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Index – Science – Everyone has a bad memory, but what is the Mandela effect?

Fiona Brum, a “paranormal counselor”, was at a conference in 2009 when she learned that Nelson Mandela was still alive (and what Broom didn’t know at the time, that she would die only 4 years later). He, along with many others, lived to believe that Mandela had died during his imprisonment from 1964 to 1990. Prum surprised and called this phenomenon of sudden shock the Mandela Effect, the collective misconception and false memory of something about several people. They think that something happened after that and so on, but it didn’t. The really strange thing is that a small percentage of these people cling to the supposed truth even after the facts have emerged.

These memories are usually popular cultural errors – slogans, phrases, or collective memories of historical events in movies, music, and commercials. For example, when asked what color C-3PO was in Star Wars, most people would cut gold, even though one of their legs was silver. Or that Darth Vader says, “Luke, I am your father,” even though the sentence says, “No, I am your father.” A similar common misconception is that the Stone Age family are called Flinstones, although Flintstones, we can even list them. By the way, many literary works and films have been made about the strange nature of memory, which is not always a complete fiction, think of Madeleine Proust, or the eternal radiance of a pure mind, which examines the fixation of love in memory.

Everyone has a bad memory

According to the 2020 Memory Survey, three-quarters of people have made at least one mistake in trying memory retrieval, even if their memory is very good. Correct answers do not exceed 95 percent. Therefore, human memory is not infallible.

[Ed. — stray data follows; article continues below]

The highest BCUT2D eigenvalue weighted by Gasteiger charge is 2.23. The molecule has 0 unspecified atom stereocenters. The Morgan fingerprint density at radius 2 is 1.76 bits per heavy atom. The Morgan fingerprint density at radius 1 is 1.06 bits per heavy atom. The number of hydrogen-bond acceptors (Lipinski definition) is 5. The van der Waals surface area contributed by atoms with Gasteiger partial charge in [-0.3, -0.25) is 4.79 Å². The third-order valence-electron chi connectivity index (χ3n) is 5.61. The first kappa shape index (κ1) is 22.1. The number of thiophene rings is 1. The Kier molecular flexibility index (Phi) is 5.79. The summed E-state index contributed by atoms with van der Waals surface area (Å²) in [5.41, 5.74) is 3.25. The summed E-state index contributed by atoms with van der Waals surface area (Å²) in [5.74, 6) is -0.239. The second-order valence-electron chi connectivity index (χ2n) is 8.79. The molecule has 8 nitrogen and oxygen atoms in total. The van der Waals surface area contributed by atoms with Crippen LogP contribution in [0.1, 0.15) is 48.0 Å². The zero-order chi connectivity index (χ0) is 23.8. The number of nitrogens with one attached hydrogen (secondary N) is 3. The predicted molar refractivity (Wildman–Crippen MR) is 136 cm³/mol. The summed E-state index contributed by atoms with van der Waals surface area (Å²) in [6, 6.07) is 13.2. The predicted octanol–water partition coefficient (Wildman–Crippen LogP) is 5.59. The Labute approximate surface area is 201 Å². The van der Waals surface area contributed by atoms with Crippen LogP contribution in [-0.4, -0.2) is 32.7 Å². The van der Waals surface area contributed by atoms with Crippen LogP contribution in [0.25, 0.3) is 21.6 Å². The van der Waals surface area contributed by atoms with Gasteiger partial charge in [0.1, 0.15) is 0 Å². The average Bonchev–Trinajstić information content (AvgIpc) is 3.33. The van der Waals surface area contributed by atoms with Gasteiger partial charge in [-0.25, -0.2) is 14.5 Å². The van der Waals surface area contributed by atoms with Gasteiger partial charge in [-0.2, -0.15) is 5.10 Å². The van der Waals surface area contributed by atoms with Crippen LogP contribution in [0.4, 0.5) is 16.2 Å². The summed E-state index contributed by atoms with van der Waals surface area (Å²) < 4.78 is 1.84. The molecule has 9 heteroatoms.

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As Updike wrote, who died in the year the Mandela effect was established:

The memory is intermittent, as if the film was not dipped in the developer, just compressed.

Things that did not happen, or events that become obscure over time, may appear real and knowledge may be distorted or confused. What kinds of errors can exist in memory? We can remember whole events that simply did not happen, but it also happens that only part of the memories are wrong.

Film producer Robert Evans is famous for saying, “Every story has three sides: your side, my side, and the truth.”


The Mandela effect can be explained by false memories, for example, but why do memories change? Distortions can be caused by emotions, bias can greatly affect memories, and it is a scientifically proven fact that emotionally intense events usually cause inaccurate memories. Recognizing a faulty memory is almost impossible, since any of our memories can be confused, faulty, or inaccurate.

Confusion can also be another cause, which is essentially a series of false statements or anecdotes of events that are not based on facts. It’s a whole lot of incorrect information, but whoever hears it will consider it true.

People don’t share intentionally, they don’t know the exact information and they can’t give a better explanation (but an explanation is definitely needed to reassure oneself).

Tangle is a common symptom of specific neurological memory disorders such as Alzheimer’s disease and other types of dementia.

There is another interesting theory of the Mandela effect which actually derives from quantum physics and string theory. This multiverse theory, that is, there is no single timeline, we have, but alternative universes or realities mixed with ours.

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The Internet can also greatly affect and distort our memory and create the Mandela Effect. On the Internet, anyone can express their own experience or memory of an event, and these potential false memories can affect the memory of others. False details can be included in the memory of others as fact, and in the end appear correct.

Refutation of the multiverse

Tim Hollins, Professor of Experimental Psychology at the University of Plymouth, stresses that our memories are fallible. For example, bring up Asch’s experience when people adapt to a point of view due to group acceptance. But he also states that memories are also affected by subsequent learning and experience.

According to him, the phenomenon most relevant to the Mandela effect is “basic memory”, that is, when a person has a general idea of ​​something but does not necessarily remember the details. These memories are not really nourished by reality, but by existing beliefs and knowledge. According to Hollins:

People tend to believe their memories a lot, even when faced with evidence. Maybe it’s some kind of ego protection.

It completely rules out the parallel universes explanation, but understands why people like this theory: their memories are seen as evidence of parallel universes to explain how they can simultaneously see themselves as having a good memory while facing evidence to the contrary.


(Cover image: Nelson Mandela. Photo: Louise Job/Corbis Saba/Corbis/Getty Images)